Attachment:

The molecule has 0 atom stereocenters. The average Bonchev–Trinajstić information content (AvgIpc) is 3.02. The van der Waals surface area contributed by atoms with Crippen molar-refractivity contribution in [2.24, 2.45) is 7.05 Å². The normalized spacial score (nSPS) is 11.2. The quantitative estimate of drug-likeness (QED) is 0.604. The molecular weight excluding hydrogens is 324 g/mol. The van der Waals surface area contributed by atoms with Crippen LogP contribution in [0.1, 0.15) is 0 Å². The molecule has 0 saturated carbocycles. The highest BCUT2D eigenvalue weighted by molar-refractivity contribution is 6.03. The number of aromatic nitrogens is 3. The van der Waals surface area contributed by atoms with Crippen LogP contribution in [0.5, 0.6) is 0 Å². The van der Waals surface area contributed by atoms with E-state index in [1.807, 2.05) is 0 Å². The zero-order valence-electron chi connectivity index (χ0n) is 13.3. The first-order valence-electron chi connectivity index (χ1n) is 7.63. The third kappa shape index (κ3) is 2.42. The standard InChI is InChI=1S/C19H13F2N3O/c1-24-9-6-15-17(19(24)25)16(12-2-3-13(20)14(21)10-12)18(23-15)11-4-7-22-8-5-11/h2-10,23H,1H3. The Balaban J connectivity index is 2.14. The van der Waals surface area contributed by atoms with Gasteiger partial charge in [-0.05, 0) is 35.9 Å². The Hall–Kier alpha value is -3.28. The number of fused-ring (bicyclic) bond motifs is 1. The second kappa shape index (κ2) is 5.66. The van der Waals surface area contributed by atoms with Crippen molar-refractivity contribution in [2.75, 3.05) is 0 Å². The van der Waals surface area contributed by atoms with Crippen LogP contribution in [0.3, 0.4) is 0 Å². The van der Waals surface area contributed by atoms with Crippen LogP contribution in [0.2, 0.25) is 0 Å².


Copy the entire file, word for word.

The molecule has 0 atom stereocenters. The average Bonchev–Trinajstić information content (AvgIpc) is 3.02. The van der Waals surface area contributed by atoms with Crippen molar-refractivity contribution in [2.24, 2.45) is 7.05 Å². The normalized spacial score (nSPS) is 11.2. The quantitative estimate of drug-likeness (QED) is 0.604. The molecular weight excluding hydrogens is 324 g/mol. The van der Waals surface area contributed by atoms with Crippen LogP contribution in [0.1, 0.15) is 0 Å². The molecule has 0 saturated carbocycles. The highest BCUT2D eigenvalue weighted by molar-refractivity contribution is 6.03. The number of aromatic nitrogens is 3. The van der Waals surface area contributed by atoms with Crippen LogP contribution in [0.5, 0.6) is 0 Å². The van der Waals surface area contributed by atoms with E-state index in [1.807, 2.05) is 0 Å². The zero-order valence-electron chi connectivity index (χ0n) is 13.3. The first-order valence-electron chi connectivity index (χ1n) is 7.63. The third kappa shape index (κ3) is 2.42. The standard InChI is InChI=1S/C19H13F2N3O/c1-24-9-6-15-17(19(24)25)16(12-2-3-13(20)14(21)10-12)18(23-15)11-4-7-22-8-5-11/h2-10,23H,1H3. The Balaban J connectivity index is 2.14. The van der Waals surface area contributed by atoms with Gasteiger partial charge in [-0.05, 0) is 35.9 Å². The Hall–Kier alpha value is -3.28. The number of fused-ring (bicyclic) bond motifs is 1. The second kappa shape index (κ2) is 5.66. The van der Waals surface area contributed by atoms with Crippen molar-refractivity contribution in [2.75, 3.05) is 0 Å². The van der Waals surface area contributed by atoms with Crippen LogP contribution in [0.3, 0.4) is 0 Å². The van der Waals surface area contributed by atoms with Crippen LogP contribution in [0.2, 0.25) is 0 Å².